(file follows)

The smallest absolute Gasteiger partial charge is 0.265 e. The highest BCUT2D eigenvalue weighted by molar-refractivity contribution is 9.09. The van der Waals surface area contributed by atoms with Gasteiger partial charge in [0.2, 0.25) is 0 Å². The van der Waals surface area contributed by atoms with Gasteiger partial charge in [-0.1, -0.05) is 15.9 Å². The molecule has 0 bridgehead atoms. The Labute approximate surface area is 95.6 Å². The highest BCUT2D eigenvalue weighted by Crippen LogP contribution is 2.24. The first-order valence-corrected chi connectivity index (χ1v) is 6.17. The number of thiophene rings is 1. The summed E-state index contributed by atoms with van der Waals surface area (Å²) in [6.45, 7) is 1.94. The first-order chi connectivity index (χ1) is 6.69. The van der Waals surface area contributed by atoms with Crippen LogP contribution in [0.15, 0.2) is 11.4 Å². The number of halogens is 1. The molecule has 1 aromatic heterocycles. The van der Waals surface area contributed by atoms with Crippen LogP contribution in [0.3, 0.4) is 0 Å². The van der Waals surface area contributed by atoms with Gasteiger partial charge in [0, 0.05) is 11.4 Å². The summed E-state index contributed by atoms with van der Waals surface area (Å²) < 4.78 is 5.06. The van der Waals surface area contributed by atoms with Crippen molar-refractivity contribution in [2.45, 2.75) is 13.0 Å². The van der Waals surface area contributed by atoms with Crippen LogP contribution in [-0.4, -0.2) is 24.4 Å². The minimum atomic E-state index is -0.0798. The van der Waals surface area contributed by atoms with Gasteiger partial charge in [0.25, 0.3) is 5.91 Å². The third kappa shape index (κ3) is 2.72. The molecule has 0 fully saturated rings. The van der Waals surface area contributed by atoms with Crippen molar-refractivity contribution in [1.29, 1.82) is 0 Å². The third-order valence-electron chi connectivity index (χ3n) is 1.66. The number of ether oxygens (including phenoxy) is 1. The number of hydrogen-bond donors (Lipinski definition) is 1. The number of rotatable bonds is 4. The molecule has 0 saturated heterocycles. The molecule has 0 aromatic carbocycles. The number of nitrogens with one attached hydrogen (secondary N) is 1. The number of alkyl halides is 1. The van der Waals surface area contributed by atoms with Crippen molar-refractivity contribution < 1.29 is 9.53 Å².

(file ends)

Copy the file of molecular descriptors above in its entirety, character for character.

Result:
The smallest absolute Gasteiger partial charge is 0.265 e. The highest BCUT2D eigenvalue weighted by molar-refractivity contribution is 9.09. The van der Waals surface area contributed by atoms with Gasteiger partial charge in [0.2, 0.25) is 0 Å². The van der Waals surface area contributed by atoms with Gasteiger partial charge in [-0.1, -0.05) is 15.9 Å². The molecule has 0 bridgehead atoms. The Labute approximate surface area is 95.6 Å². The highest BCUT2D eigenvalue weighted by Crippen LogP contribution is 2.24. The first-order valence-corrected chi connectivity index (χ1v) is 6.17. The number of thiophene rings is 1. The summed E-state index contributed by atoms with van der Waals surface area (Å²) in [6.45, 7) is 1.94. The first-order chi connectivity index (χ1) is 6.69. The van der Waals surface area contributed by atoms with Crippen LogP contribution in [0.15, 0.2) is 11.4 Å². The number of halogens is 1. The molecule has 1 aromatic heterocycles. The van der Waals surface area contributed by atoms with Crippen LogP contribution in [0.3, 0.4) is 0 Å². The van der Waals surface area contributed by atoms with Gasteiger partial charge in [0, 0.05) is 11.4 Å². The summed E-state index contributed by atoms with van der Waals surface area (Å²) < 4.78 is 5.06. The van der Waals surface area contributed by atoms with Crippen molar-refractivity contribution in [2.45, 2.75) is 13.0 Å². The van der Waals surface area contributed by atoms with Crippen LogP contribution in [-0.4, -0.2) is 24.4 Å². The minimum atomic E-state index is -0.0798. The van der Waals surface area contributed by atoms with Gasteiger partial charge in [0.25, 0.3) is 5.91 Å². The third kappa shape index (κ3) is 2.72. The molecule has 0 fully saturated rings. The van der Waals surface area contributed by atoms with Crippen molar-refractivity contribution in [1.29, 1.82) is 0 Å². The third-order valence-electron chi connectivity index (χ3n) is 1.66. The number of ether oxygens (including phenoxy) is 1. The number of hydrogen-bond donors (Lipinski definition) is 1. The number of rotatable bonds is 4. The molecule has 0 saturated heterocycles. The molecule has 0 aromatic carbocycles. The number of nitrogens with one attached hydrogen (secondary N) is 1. The number of alkyl halides is 1. The van der Waals surface area contributed by atoms with Crippen molar-refractivity contribution < 1.29 is 9.53 Å².